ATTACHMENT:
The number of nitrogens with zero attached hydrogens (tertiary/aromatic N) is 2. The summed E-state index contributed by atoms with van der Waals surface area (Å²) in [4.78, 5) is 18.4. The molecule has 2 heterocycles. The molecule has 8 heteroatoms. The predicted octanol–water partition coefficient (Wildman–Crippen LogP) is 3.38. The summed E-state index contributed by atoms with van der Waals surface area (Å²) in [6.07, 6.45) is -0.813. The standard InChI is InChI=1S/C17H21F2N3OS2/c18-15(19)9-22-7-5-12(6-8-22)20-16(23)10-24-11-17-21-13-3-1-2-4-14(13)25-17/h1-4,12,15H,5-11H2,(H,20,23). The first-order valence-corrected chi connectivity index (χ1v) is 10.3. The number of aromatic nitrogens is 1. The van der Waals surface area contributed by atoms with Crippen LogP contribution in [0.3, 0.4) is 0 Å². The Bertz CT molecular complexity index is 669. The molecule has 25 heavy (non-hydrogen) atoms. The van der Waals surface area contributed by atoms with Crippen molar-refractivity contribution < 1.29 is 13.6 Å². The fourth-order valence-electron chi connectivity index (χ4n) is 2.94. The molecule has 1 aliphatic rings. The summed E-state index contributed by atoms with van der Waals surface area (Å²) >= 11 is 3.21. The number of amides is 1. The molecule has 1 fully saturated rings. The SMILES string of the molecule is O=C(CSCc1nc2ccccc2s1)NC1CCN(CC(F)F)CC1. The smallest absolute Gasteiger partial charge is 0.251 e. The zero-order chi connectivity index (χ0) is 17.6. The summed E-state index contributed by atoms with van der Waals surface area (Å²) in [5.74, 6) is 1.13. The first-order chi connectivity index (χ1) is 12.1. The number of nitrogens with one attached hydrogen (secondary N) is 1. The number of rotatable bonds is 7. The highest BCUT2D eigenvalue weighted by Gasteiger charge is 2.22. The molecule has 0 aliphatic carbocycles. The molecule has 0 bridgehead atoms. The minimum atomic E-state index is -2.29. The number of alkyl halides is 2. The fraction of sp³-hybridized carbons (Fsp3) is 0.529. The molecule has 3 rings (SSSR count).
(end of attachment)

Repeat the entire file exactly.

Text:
The number of nitrogens with zero attached hydrogens (tertiary/aromatic N) is 2. The summed E-state index contributed by atoms with van der Waals surface area (Å²) in [4.78, 5) is 18.4. The molecule has 2 heterocycles. The molecule has 8 heteroatoms. The predicted octanol–water partition coefficient (Wildman–Crippen LogP) is 3.38. The summed E-state index contributed by atoms with van der Waals surface area (Å²) in [6.07, 6.45) is -0.813. The standard InChI is InChI=1S/C17H21F2N3OS2/c18-15(19)9-22-7-5-12(6-8-22)20-16(23)10-24-11-17-21-13-3-1-2-4-14(13)25-17/h1-4,12,15H,5-11H2,(H,20,23). The first-order valence-corrected chi connectivity index (χ1v) is 10.3. The number of aromatic nitrogens is 1. The van der Waals surface area contributed by atoms with Crippen LogP contribution in [0.3, 0.4) is 0 Å². The Bertz CT molecular complexity index is 669. The molecule has 25 heavy (non-hydrogen) atoms. The van der Waals surface area contributed by atoms with Crippen molar-refractivity contribution < 1.29 is 13.6 Å². The fourth-order valence-electron chi connectivity index (χ4n) is 2.94. The molecule has 1 aliphatic rings. The summed E-state index contributed by atoms with van der Waals surface area (Å²) >= 11 is 3.21. The number of amides is 1. The molecule has 1 fully saturated rings. The SMILES string of the molecule is O=C(CSCc1nc2ccccc2s1)NC1CCN(CC(F)F)CC1. The smallest absolute Gasteiger partial charge is 0.251 e. The zero-order chi connectivity index (χ0) is 17.6. The summed E-state index contributed by atoms with van der Waals surface area (Å²) in [5.74, 6) is 1.13. The first-order chi connectivity index (χ1) is 12.1. The number of nitrogens with one attached hydrogen (secondary N) is 1. The number of rotatable bonds is 7. The highest BCUT2D eigenvalue weighted by Gasteiger charge is 2.22. The molecule has 0 aliphatic carbocycles. The molecule has 0 bridgehead atoms. The minimum atomic E-state index is -2.29. The number of alkyl halides is 2. The fraction of sp³-hybridized carbons (Fsp3) is 0.529. The molecule has 3 rings (SSSR count).